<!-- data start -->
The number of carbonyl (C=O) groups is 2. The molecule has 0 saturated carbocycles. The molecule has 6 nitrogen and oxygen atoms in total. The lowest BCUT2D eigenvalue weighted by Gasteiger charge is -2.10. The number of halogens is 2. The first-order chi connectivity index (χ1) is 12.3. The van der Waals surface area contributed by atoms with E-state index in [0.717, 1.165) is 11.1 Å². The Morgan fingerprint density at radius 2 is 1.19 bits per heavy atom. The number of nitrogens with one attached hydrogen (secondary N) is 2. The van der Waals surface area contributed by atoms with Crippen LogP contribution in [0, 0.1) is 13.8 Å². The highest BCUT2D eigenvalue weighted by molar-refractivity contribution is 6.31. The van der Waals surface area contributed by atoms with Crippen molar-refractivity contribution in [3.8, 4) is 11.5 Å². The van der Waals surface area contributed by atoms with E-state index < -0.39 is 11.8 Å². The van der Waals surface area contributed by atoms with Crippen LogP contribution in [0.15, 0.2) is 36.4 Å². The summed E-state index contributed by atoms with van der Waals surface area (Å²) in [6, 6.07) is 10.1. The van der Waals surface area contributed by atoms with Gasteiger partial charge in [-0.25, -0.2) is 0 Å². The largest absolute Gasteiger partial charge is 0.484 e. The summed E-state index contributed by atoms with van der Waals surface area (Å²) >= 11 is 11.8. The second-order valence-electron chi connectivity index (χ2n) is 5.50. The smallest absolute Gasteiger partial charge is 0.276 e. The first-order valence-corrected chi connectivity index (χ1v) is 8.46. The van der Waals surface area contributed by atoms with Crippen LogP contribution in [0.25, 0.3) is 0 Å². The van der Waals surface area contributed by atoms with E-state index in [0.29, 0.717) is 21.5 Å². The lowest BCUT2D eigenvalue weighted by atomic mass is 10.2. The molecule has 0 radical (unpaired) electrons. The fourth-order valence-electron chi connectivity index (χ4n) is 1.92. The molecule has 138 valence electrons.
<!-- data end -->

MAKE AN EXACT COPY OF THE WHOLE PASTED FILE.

The number of carbonyl (C=O) groups is 2. The molecule has 0 saturated carbocycles. The molecule has 6 nitrogen and oxygen atoms in total. The lowest BCUT2D eigenvalue weighted by Gasteiger charge is -2.10. The number of halogens is 2. The first-order chi connectivity index (χ1) is 12.3. The van der Waals surface area contributed by atoms with E-state index in [0.717, 1.165) is 11.1 Å². The Morgan fingerprint density at radius 2 is 1.19 bits per heavy atom. The number of nitrogens with one attached hydrogen (secondary N) is 2. The van der Waals surface area contributed by atoms with Crippen LogP contribution in [0, 0.1) is 13.8 Å². The highest BCUT2D eigenvalue weighted by molar-refractivity contribution is 6.31. The van der Waals surface area contributed by atoms with Crippen molar-refractivity contribution in [3.8, 4) is 11.5 Å². The van der Waals surface area contributed by atoms with E-state index < -0.39 is 11.8 Å². The van der Waals surface area contributed by atoms with Crippen LogP contribution in [0.15, 0.2) is 36.4 Å². The summed E-state index contributed by atoms with van der Waals surface area (Å²) in [6, 6.07) is 10.1. The van der Waals surface area contributed by atoms with Gasteiger partial charge in [-0.25, -0.2) is 0 Å². The largest absolute Gasteiger partial charge is 0.484 e. The summed E-state index contributed by atoms with van der Waals surface area (Å²) >= 11 is 11.8. The second-order valence-electron chi connectivity index (χ2n) is 5.50. The smallest absolute Gasteiger partial charge is 0.276 e. The first-order valence-corrected chi connectivity index (χ1v) is 8.46. The van der Waals surface area contributed by atoms with Crippen LogP contribution in [0.25, 0.3) is 0 Å². The van der Waals surface area contributed by atoms with E-state index in [0.29, 0.717) is 21.5 Å². The lowest BCUT2D eigenvalue weighted by atomic mass is 10.2. The molecule has 0 radical (unpaired) electrons. The fourth-order valence-electron chi connectivity index (χ4n) is 1.92. The molecule has 138 valence electrons.